9. jonnin

    jonnin Well-Known Member

    Sep 28, 2010
    A vet I knew said the first thing he was told to do in vietnam was to capture an enemy ak and ammo for it. At that time the AR was rubbish, though. A lot of range toy ars are junk (or if not junk, too tight to run after abuse). I do not know how durable and field usable the mil ones are.
     
  10. darkwriter77

    darkwriter77 Well-Known Member

    Mar 11, 2011
    Apache Junction, AZ
    I know this is an issue of semantics, but technically the military didn't use the AR in Vietnam. They used the M16. :) (I only mention this because even though the AR15 and M16/M4 both LOOK identical cosmetically, there's enough significant differences between 'em that it's like saying a base-model Dodge Challenger with a V6 is the same as a Dodge Hellcat. It's also what fuels the uneducated anti-gun folks' arguments that AR's are "assault weapons" because they think they function the same as an M16/M4.)

    It's funny how the AK still has this enduring reputation as a rifle with the unfailing reliability of a claw hammer or a rock, but that largely depends upon who made the AK. Especially nowadays, where American companies have been struggling to put out an AK variant that doesn't suck. Century Arms has been VERY hit-or-miss with making their own (with more misses than hits), and others like I.O. and Pioneer and such just make absolute garbage AK's. Crappy rivets, barrels not pressed right into trunions, misaligned sights, bolts that beat themselves apart in under 1,000 rounds, trunions cracking, etc. ... not exactly reliable. Of course, there ARE good ones out there by (duh) Kalashnikov or Ordinance, but they're NOT cheap. (FWIW, my Zastava AK's have always been good and they have a pretty good reputation for not sucking.)

    And anyway, I think a lot of the AK reputation is just a carryover from the Vietnam years and later, up until AR's have become so prevalent in the past 20 years when manufacturers got their stuff together and worked out most of the kinks in the AR platform. Way back when, yes, AR's weren't as reliable as AK's. Nowadays? I'd say it's pretty much a wash. There are good and bad manufacturers of each, and with varying results as such.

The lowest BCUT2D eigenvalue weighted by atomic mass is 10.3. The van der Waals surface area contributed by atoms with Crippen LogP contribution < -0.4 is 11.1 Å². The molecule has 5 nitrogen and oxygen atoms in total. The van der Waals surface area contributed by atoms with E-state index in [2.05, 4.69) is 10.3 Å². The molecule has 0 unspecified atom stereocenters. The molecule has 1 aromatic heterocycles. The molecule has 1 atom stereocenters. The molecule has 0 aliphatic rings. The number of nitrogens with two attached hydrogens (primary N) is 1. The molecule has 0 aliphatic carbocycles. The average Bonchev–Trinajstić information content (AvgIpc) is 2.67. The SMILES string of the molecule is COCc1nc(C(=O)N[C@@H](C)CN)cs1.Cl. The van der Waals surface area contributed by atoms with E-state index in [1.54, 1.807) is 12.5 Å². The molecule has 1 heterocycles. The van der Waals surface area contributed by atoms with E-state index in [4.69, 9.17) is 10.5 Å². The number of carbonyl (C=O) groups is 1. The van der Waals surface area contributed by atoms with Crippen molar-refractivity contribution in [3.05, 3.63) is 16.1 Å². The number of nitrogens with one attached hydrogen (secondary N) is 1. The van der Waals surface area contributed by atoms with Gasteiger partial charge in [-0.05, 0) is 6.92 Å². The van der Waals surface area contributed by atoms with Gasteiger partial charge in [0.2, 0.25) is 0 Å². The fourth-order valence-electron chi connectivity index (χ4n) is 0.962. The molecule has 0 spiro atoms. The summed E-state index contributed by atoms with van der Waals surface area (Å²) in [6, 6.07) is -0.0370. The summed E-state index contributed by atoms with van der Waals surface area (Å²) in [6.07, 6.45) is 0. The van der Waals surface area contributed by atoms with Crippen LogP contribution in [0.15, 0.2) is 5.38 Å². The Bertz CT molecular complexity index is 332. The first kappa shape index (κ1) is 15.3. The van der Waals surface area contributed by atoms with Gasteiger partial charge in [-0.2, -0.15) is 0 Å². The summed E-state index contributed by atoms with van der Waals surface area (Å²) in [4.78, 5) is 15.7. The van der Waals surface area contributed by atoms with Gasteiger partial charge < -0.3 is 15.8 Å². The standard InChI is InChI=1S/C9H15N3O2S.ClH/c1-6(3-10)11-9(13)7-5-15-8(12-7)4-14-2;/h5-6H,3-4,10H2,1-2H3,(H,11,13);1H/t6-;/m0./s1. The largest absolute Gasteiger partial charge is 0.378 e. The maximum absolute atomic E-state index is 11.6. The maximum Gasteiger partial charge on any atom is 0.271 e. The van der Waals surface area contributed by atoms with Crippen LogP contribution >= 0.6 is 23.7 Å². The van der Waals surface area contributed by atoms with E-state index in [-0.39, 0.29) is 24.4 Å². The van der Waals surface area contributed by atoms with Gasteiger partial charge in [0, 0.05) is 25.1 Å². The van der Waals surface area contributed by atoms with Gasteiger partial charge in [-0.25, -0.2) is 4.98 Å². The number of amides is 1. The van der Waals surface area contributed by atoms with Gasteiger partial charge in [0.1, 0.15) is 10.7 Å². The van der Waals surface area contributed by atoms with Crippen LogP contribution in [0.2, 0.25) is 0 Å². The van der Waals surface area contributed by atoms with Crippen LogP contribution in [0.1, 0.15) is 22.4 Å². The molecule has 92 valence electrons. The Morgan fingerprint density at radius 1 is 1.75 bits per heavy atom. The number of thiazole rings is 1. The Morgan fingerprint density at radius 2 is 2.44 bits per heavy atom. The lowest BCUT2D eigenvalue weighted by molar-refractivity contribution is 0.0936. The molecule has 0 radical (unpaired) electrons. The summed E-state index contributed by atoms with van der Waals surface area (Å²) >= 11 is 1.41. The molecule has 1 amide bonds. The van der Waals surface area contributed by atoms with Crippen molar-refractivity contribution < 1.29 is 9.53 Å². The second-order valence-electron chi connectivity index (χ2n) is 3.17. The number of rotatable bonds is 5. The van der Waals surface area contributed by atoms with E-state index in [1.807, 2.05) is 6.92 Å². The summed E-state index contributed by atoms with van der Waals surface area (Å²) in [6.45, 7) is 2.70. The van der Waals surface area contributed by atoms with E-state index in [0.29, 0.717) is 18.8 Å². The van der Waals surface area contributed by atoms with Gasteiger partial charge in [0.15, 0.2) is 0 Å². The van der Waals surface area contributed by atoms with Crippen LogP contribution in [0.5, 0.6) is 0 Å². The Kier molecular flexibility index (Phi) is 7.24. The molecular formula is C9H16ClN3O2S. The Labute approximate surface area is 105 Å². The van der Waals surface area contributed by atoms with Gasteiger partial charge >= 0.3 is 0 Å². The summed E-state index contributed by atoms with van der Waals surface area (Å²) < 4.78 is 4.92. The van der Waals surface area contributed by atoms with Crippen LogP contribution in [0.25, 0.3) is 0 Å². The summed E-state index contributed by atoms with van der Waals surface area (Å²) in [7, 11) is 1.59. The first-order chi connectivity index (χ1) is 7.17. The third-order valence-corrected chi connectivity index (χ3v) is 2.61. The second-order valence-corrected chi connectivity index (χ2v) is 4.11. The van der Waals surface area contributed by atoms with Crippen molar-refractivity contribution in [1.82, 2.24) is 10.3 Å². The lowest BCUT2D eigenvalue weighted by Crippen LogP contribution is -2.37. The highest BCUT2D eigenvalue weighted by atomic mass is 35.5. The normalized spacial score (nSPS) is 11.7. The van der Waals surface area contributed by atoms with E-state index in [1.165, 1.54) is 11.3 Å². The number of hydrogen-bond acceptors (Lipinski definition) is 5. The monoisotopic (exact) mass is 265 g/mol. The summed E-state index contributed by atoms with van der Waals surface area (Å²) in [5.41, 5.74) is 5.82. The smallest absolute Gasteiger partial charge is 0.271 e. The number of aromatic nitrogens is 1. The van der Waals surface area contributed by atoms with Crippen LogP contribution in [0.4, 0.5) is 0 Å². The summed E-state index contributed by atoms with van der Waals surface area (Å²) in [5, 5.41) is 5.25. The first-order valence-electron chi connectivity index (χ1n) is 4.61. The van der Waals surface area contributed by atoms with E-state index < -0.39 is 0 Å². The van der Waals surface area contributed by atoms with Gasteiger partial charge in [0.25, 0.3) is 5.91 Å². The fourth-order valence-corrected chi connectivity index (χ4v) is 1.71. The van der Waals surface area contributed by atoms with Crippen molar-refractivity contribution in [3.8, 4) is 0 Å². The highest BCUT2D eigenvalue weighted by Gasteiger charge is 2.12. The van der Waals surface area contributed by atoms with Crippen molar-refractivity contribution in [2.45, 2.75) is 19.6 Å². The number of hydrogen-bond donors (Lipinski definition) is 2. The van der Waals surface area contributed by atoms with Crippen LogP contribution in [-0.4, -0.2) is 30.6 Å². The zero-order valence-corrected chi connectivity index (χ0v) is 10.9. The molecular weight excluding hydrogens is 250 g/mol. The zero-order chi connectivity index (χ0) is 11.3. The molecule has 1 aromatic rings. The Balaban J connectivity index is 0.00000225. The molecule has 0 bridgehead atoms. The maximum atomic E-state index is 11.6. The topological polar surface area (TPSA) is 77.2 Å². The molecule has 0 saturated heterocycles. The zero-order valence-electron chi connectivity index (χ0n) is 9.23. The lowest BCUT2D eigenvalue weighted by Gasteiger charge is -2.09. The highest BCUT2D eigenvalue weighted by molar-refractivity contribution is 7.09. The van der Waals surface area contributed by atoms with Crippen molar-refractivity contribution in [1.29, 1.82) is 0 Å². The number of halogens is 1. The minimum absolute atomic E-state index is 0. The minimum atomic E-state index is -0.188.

Maintenance-wise, I dunno how it's figured the AK can be "fixed with a rock and a stick." The AR platform is modular and just plugs together like LEGO's, whereas the AK is old-school tech with a lot of hand-fitting. On an AK, you can change out springs, grips, furniture, the bolt carrier group, or even the entire upper receiver with pretty simple tools as needed. If an AK craps the bed, however, it's a LOT more involved to press out rivets and press in new ones, press barrels in/out of trunions, swapping bolts involves a lot of fitting and checking headspacing, etc. It's sorta like the difference between clearing a jam in a semi-auto pistol and a jammed revolver; the former can often be fixed with a tap and a rack, whereas the latter often is going to require tools. Which would I grab in the event of zombies or whatever? Whichever's readily available, honestly, as long as I have and/or can get enough ammo for it (and I know the rifle isn't going to fall apart on me).

    Which brings us back from a lengthy derailment back to the OP's question. Again, I think the 5.56/.223 shortage versus the 7.62x39 availability is largely because the AR is more popular nowadays, particularly with all of the new first-time gun owners. And anyway, the 5.56/.223 lends itself to home defense a bit better as a caliber (in urban environments) because of its lightweight bullet that loses velocity pretty easily upon impact, whereas the 7.62x39 is balistically similar to .30-30 and will punch through a lot more before stopping. Given the way all defensive-style shotguns and all 12-gauge buckshot/slugs are VERY much in demand right now, as well as defensive pistols/revolvers, it falls in line with the fact that folks are buying up stuff with defensive purposes in mind rather than purely being concerned with what the anti-gun folks are labeling as "assault weapons."

    Unlike the last time we had a big gun-buying panic run, there are a LOT of scary black rifles on the walls at gun shops, but they're usually in other calibers like .308/7.62 NATO, 6.5 Grendel (or Creedmor, or whatever 6.5, because I honestly know diddly-squat about those), .22 LR, and so on. People are worried that society's falling apart and mobs are going to be surrounding their vehicles in the streets or bursting into their homes through their doors/windows. And given some of the real-life examples of just that sorta thing happening as of late ... well, can ya' blame 'em?